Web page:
Due to Germany’s reliance on trade and its specialisation in investment goods, the downturn in global investment caused one of the sharpest GDP declines there among all the world’s industrialised economies.16 However, well-functioning automatic stabilisers and expansionary fiscal policies helped boost economic growth. In addition, after three years of budget surpluses prior to 2009, Germany’s public finances suffered less than some of its EMU partners.

Figure 4
Harmonised unemployment rate
in %

Source: Eurostat, 2014.

Prior to the financial crisis, German debt as a percentage of GDP had been declining. With the onset of the crisis, however, it increased dramatically. Largely due to negative cyclical conditions,17 the German debt-to-GDP ratio increased by 10.6 percentage points between the third quarter of 2008 and the last quarter of 2009. The debt ratio also experienced a sharp increase between the third and fourth quarters of 2010, but this was almost entirely due to the government’s purchase of “bad assets” from the banking sector.18 Germany’s budget balance and GDP growth since 2007 (Figure 5) show a striking resilience to the global financial crisis and the subsequent eurozone crisis. German GDP fell sharply in 2009, but growth recovered almost immediately and has since outperformed the eurozone average.

The largest contributing factor to Germany’s economic recovery is its export growth. Although its increased reliance on trade to boost GDP growth predisposed Germany to the downturn in global demand, it is also what characterises its current stability and its resilience to the eurozone crisis.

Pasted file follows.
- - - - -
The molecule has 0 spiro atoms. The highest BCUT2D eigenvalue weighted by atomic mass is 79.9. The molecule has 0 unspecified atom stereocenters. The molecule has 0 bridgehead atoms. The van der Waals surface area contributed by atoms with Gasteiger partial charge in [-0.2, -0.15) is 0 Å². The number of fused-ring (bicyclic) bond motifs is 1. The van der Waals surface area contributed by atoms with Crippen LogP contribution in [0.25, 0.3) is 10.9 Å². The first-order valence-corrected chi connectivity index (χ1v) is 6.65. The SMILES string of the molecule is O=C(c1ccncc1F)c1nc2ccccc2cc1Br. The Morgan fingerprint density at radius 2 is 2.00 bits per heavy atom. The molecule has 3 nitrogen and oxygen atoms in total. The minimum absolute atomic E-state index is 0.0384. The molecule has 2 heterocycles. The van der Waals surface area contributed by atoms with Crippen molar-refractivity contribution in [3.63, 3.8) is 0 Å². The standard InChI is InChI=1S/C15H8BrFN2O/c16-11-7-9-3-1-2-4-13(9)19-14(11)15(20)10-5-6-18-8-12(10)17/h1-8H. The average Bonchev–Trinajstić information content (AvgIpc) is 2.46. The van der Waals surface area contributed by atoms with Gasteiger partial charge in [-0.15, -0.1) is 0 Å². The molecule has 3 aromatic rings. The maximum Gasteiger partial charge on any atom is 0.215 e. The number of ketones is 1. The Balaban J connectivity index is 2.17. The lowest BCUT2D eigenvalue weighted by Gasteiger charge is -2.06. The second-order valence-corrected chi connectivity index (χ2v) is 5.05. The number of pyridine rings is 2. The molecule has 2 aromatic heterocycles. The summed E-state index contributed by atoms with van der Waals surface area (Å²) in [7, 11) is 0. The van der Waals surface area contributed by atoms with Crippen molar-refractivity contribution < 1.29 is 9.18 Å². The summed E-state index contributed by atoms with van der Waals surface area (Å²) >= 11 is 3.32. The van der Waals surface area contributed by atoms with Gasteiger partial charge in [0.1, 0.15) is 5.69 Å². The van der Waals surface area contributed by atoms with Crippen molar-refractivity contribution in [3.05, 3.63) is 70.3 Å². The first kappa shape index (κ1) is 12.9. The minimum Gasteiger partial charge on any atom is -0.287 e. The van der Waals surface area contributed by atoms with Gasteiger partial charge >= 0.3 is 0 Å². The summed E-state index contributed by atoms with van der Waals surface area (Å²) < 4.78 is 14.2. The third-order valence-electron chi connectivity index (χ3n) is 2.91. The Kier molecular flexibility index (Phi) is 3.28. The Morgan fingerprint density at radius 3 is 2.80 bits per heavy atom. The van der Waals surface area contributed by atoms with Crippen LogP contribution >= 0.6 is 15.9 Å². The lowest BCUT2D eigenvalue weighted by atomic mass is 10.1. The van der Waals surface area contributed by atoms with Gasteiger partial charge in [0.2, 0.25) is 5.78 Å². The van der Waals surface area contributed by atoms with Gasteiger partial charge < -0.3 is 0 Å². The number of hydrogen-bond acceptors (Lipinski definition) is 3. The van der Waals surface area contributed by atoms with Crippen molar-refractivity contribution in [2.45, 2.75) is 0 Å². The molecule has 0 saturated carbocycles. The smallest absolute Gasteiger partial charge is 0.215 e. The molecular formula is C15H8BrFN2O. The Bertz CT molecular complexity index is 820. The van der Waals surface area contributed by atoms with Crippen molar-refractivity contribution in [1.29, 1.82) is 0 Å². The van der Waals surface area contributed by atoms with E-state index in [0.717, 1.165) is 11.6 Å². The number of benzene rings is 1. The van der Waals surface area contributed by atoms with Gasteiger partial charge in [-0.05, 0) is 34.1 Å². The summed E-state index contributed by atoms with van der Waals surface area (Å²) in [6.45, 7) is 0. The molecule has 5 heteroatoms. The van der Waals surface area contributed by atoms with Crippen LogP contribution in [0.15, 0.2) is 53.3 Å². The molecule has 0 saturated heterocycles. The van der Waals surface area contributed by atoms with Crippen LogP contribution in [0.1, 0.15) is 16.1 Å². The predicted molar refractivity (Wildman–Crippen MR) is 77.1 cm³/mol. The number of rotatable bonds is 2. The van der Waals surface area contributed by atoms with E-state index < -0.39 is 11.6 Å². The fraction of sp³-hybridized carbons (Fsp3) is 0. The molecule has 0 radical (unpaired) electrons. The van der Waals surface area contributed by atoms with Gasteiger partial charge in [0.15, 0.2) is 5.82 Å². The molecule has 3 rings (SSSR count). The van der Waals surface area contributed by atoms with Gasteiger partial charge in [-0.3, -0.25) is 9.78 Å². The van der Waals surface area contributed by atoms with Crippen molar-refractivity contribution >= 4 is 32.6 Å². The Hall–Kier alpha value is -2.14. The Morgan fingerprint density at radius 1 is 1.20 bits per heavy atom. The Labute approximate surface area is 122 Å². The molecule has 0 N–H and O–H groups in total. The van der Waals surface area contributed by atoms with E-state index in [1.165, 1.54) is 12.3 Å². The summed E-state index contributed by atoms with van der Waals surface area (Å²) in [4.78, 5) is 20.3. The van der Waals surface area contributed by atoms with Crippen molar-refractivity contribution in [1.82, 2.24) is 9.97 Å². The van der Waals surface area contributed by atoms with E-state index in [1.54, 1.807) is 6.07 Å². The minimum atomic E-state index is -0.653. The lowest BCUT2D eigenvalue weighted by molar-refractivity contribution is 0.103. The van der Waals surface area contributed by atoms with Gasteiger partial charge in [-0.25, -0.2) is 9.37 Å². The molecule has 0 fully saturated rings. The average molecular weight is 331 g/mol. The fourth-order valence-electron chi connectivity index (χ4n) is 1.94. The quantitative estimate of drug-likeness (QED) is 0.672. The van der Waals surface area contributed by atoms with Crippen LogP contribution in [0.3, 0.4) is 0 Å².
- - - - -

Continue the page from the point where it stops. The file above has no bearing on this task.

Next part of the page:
Figure 5
GDP growth
Index 2005 Q1 = 100

Source: Eurostat, 2014.

Italy and the SGP

Italy suffers from a chronically high debt-to-GDP ratio, currently at 130 per cent of GDP and likely to continue rising. Efforts to reduce the debt ratio between the second quarter of 2000 and the last quarter of 2004 did not have a lasting effect, and in recent years there have been further sharp increases. Italy has been one of the best performing eurozone economies in terms of its primary balance, maintaining a primary surplus ever since joining the EMU, with the exception of 2009 (Figure 6). Even though the primary balance deteriorated considerably between 2000 and 2005,19 this was the result of over-projections of GDP rather than loose fiscal policy. Yet despite a prudent fiscal stance, Italy’s debt ratio increased by 15 percentage points since the establishment of the SGP.

Figure 6
Debt components, Italy
in % of GDP

Source: Eurostat, 2014.

Figure 1 demonstrates that between 2001 and 2006, Italy’s budget deficit consistently exceeded three per cent of GDP. Under the EDP, Italy reduced its deficit to below three per cent in 2007, but following the global financial crisis, it rose in 2009 to 5.4 per cent of GDP, its highest level since 1996. The cause of these deficits, and hence the increase in the debt-to-GDP ratio, was the government’s vast interest expenditure on past debt – and not fiscal recklessness. Thus, excessive debt is both the cause and the symptom of Italy’s persistent deficits. Figure 6 illustrates that the interest payments each year exceed the primary surpluses (the difference between the two comprises the total budget deficit, which is added to the debt burden). Moreover, with average GDP growth of just 0.7 per cent since joining EMU, it has been nearly impossible for Italy to escape this vicious circle.